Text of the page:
The first is about the Canadians long in-country conducting their last patrols:

For the past week, the 1,900 Canadian soldiers and officers who make up the largest contingent of the International Security Assistant Force have been conducting joint patrols with the Norwegian-led mission that is taking over their duties at Camp Julien, the Canadian military camp.

The year-long Canadian operation, which has provided stability to the war-torn capital, is being scaled down in size and scope. Starting next week, instead of patrolling the streets of Kabul, about 700 soldiers, including a squadron from the Lord Strathcona's Horse based in Edmonton, will become the eyes and ears for NATO-led peacekeepers. that is taking over their duties at Camp Julien, the Canadian military camp.

“Probably (Canadian forces are) going to stay for a couple of years over here and we have only three brigades in Canada,” he said. “In one year from now, probably people from Valcartier will come back.

“Afghanistan is progressing but it's going to take a while. There's still a job to do over here.”

Speaking of the Strathcona's - well, that's my handler's Regiment, so how can we ignore that?:

The year-long Canadian operation, which has provided stability to the war-torn capital, is being scaled down in size and scope. Starting next week, instead of patrolling the streets of Kabul, about 700 soldiers, including a squadron from the Lord Strathcona's Horse based in Edmonton, will become the eyes and ears for NATO-led peacekeepers.

"We are smaller. We don't have a Canadian infantry battalion here any more," said Colonel Jim Ellis, commander of the Canadian contingent who began his new job yesterday. "But the conditions are set for a successful mission."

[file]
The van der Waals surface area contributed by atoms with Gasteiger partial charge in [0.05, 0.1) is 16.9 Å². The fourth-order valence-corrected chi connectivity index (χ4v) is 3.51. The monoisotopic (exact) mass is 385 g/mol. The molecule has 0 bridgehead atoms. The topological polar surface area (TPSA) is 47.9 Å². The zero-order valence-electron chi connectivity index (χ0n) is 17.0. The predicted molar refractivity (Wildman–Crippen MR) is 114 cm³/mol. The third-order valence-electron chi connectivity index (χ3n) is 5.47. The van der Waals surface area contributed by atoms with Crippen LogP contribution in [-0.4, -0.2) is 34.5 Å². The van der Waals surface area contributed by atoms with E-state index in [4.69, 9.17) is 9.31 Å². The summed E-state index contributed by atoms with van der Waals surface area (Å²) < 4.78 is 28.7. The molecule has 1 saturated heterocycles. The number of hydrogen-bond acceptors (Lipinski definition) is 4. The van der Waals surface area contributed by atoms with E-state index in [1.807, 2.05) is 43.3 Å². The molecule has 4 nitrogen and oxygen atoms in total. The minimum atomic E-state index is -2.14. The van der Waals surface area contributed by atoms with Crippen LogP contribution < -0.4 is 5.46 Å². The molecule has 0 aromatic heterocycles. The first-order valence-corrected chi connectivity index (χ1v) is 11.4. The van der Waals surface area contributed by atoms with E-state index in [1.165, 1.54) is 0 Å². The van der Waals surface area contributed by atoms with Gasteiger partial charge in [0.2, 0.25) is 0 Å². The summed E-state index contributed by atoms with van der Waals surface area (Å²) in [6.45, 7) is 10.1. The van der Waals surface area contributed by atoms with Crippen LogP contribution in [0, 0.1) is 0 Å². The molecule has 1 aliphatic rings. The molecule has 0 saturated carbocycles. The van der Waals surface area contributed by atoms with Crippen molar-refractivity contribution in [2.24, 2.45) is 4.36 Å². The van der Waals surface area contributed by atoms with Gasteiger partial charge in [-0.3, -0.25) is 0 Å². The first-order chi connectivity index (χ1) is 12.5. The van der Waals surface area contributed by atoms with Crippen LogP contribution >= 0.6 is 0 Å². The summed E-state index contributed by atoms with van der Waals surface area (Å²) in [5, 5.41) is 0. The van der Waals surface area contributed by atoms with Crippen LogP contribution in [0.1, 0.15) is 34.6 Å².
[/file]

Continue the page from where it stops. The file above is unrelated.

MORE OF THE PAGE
The reconnaissance teams, or "reccys" as the soldiers call them, will be carried out in Kabul and around its outskirts with the aid of 16 Coyotes, armoured vehicles equipped with high-tech machinery to enable the soldiers to prevent possible terrorist threats.

The vehicles have radar and real-time photography that allows a soldier to see 40 kilometres ahead. "Generally they will do route protection, convoy escorts, and set up vehicle checkpoints. And because of that capability, they will be used for the elections, " said Col. Ellis, referring to the Oct. 9 presidential vote.

The Lord Strathconas arrive at a critical point in Afghanistan's post-Taliban history. The presidential election is the first ever to be held in the country and insurgent Taliban groups have vowed to disrupt the vote organized by the United Nations. Security is deteriorating and an increasing number of election and aid workers have been killed. Recently Médecins sans frontières (Doctors Without Borders), a charity that has operated in Afghanistan for 24 years, pulled out after five of its workers were shot dead in June.